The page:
An attempt to sort out airline fare surcharges

The major network airlines have been busy in recent weeks devising ways to increase revenue from fares without calling what they're doing a fare increase. OK, technically it's not be an increase in base fares. Let's just call it by a more accurate name: It's a COST increase (forgive me for shouting), and for a growing number of air travelers it could be a substantial one.

First, the surcharges applied only to peak travel days around the upcoming holidays. Well, heck, it's always been more expensive to travel on those days, with the lowest-priced tickets selling out months in advance, so you have to expect higher costs. But a $50 surcharge on Feb. 8 on Delta, Northwest and United (and with others likely to join the party) ? The only thing one expert, Tom Parsons of, can fathom is that it's the day after the Super Bowl. Huhhh? You mean airplane seats are really precious that day, no matter what teams are playing and fans traveling?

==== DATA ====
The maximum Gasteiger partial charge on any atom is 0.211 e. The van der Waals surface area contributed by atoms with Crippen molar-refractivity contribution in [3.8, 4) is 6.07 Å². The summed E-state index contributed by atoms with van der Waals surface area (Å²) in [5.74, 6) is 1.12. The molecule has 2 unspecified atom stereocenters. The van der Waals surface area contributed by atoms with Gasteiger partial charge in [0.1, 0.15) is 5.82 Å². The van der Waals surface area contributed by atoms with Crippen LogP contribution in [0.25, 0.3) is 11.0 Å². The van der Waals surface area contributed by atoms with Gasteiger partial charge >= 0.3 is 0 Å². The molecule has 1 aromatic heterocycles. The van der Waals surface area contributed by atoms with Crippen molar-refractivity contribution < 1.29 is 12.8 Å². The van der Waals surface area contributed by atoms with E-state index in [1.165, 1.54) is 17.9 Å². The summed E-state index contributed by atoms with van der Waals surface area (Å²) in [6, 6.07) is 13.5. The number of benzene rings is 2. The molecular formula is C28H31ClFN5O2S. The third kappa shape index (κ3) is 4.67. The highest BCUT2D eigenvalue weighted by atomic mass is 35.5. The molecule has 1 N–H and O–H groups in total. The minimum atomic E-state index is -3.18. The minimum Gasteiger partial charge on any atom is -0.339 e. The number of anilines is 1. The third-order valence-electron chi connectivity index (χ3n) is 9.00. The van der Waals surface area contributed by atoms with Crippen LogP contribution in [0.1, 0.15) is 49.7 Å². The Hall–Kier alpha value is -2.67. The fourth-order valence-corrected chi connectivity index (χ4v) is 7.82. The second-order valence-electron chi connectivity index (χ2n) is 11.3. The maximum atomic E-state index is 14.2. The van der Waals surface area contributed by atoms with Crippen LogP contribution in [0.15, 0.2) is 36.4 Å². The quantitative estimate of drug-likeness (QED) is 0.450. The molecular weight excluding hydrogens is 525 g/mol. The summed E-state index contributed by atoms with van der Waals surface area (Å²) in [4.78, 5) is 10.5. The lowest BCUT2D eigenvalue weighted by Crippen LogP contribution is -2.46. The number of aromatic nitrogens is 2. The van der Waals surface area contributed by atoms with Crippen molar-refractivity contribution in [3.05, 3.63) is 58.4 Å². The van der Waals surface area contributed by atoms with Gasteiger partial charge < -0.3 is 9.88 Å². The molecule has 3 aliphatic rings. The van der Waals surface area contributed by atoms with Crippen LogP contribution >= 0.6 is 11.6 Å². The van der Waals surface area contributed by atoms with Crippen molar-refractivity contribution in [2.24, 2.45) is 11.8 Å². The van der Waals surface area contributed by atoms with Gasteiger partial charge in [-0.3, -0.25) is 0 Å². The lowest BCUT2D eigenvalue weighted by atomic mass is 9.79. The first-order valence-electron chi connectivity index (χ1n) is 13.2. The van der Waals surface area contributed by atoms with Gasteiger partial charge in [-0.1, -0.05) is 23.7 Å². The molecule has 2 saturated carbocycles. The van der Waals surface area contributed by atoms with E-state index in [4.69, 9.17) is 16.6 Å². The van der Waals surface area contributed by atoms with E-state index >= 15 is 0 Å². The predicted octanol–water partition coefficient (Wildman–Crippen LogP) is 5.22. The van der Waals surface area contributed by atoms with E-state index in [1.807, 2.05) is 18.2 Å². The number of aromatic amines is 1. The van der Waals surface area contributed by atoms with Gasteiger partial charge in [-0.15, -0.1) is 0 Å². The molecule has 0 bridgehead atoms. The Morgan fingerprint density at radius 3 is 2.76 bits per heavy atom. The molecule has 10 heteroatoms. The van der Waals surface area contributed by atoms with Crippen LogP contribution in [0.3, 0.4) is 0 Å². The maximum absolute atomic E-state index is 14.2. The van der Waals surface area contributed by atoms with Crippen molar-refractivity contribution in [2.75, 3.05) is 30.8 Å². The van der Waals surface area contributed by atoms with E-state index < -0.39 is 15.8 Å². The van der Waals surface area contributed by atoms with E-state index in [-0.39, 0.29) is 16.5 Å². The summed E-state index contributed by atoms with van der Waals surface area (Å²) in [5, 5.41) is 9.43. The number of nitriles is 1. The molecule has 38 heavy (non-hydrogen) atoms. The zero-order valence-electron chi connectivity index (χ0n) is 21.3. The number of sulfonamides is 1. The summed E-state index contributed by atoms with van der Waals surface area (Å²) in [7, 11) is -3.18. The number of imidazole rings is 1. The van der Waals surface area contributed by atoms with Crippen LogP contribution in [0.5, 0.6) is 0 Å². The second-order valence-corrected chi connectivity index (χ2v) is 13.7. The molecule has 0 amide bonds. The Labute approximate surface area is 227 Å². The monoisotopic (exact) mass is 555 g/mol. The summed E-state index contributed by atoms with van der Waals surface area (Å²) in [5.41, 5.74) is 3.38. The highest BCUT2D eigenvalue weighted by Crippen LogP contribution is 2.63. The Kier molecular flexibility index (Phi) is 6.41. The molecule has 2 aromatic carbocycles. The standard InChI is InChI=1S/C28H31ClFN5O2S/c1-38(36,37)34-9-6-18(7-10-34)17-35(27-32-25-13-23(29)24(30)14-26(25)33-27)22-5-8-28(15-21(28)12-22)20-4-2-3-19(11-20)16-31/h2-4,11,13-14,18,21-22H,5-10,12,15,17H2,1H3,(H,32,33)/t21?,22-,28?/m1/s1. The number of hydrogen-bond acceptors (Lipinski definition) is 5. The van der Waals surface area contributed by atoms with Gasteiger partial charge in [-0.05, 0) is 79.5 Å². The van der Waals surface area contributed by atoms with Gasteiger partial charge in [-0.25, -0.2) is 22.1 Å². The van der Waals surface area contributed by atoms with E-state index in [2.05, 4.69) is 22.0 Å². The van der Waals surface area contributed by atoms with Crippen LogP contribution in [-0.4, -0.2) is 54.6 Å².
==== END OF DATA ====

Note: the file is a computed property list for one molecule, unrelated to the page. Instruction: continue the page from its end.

For a full list of when the surcharges apply look at Parsons' Web site here.  US Airways took a simple path to increasing customers' costs by saying it would surcharge every ticket all the time by 5 percent starting in May. See the post below for a little more on that.